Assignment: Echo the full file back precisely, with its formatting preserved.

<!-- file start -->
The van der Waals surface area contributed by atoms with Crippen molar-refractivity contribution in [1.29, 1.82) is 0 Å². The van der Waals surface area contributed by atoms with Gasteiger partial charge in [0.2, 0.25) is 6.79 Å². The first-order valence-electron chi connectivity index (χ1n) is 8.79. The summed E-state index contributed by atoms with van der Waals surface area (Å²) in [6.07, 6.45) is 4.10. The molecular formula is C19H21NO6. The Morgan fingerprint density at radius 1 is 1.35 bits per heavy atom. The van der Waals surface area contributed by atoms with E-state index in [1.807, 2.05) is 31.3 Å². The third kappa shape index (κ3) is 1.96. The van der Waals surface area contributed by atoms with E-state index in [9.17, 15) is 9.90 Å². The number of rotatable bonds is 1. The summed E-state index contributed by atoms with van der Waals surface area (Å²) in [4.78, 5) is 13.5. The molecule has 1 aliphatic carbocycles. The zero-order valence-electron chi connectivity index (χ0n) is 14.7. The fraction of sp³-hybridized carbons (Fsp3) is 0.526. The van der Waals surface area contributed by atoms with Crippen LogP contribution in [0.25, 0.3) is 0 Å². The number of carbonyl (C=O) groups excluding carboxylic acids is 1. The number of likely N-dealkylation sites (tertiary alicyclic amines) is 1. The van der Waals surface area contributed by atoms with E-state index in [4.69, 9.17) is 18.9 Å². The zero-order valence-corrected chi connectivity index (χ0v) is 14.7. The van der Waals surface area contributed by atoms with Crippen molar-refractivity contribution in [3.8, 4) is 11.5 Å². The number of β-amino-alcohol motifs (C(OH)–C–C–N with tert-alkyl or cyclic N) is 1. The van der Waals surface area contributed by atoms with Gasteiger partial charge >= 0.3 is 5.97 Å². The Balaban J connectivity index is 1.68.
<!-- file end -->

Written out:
The van der Waals surface area contributed by atoms with Crippen molar-refractivity contribution in [1.29, 1.82) is 0 Å². The van der Waals surface area contributed by atoms with Gasteiger partial charge in [0.2, 0.25) is 6.79 Å². The first-order valence-electron chi connectivity index (χ1n) is 8.79. The summed E-state index contributed by atoms with van der Waals surface area (Å²) in [6.07, 6.45) is 4.10. The molecular formula is C19H21NO6. The Morgan fingerprint density at radius 1 is 1.35 bits per heavy atom. The van der Waals surface area contributed by atoms with E-state index in [1.807, 2.05) is 31.3 Å². The third kappa shape index (κ3) is 1.96. The van der Waals surface area contributed by atoms with E-state index in [9.17, 15) is 9.90 Å². The number of rotatable bonds is 1. The summed E-state index contributed by atoms with van der Waals surface area (Å²) in [4.78, 5) is 13.5. The molecule has 1 aliphatic carbocycles. The zero-order valence-electron chi connectivity index (χ0n) is 14.7. The fraction of sp³-hybridized carbons (Fsp3) is 0.526. The van der Waals surface area contributed by atoms with Crippen LogP contribution in [0.25, 0.3) is 0 Å². The number of carbonyl (C=O) groups excluding carboxylic acids is 1. The number of likely N-dealkylation sites (tertiary alicyclic amines) is 1. The van der Waals surface area contributed by atoms with E-state index in [4.69, 9.17) is 18.9 Å². The zero-order valence-corrected chi connectivity index (χ0v) is 14.7. The van der Waals surface area contributed by atoms with Crippen molar-refractivity contribution in [3.8, 4) is 11.5 Å². The number of β-amino-alcohol motifs (C(OH)–C–C–N with tert-alkyl or cyclic N) is 1. The van der Waals surface area contributed by atoms with Gasteiger partial charge >= 0.3 is 5.97 Å². The Balaban J connectivity index is 1.68.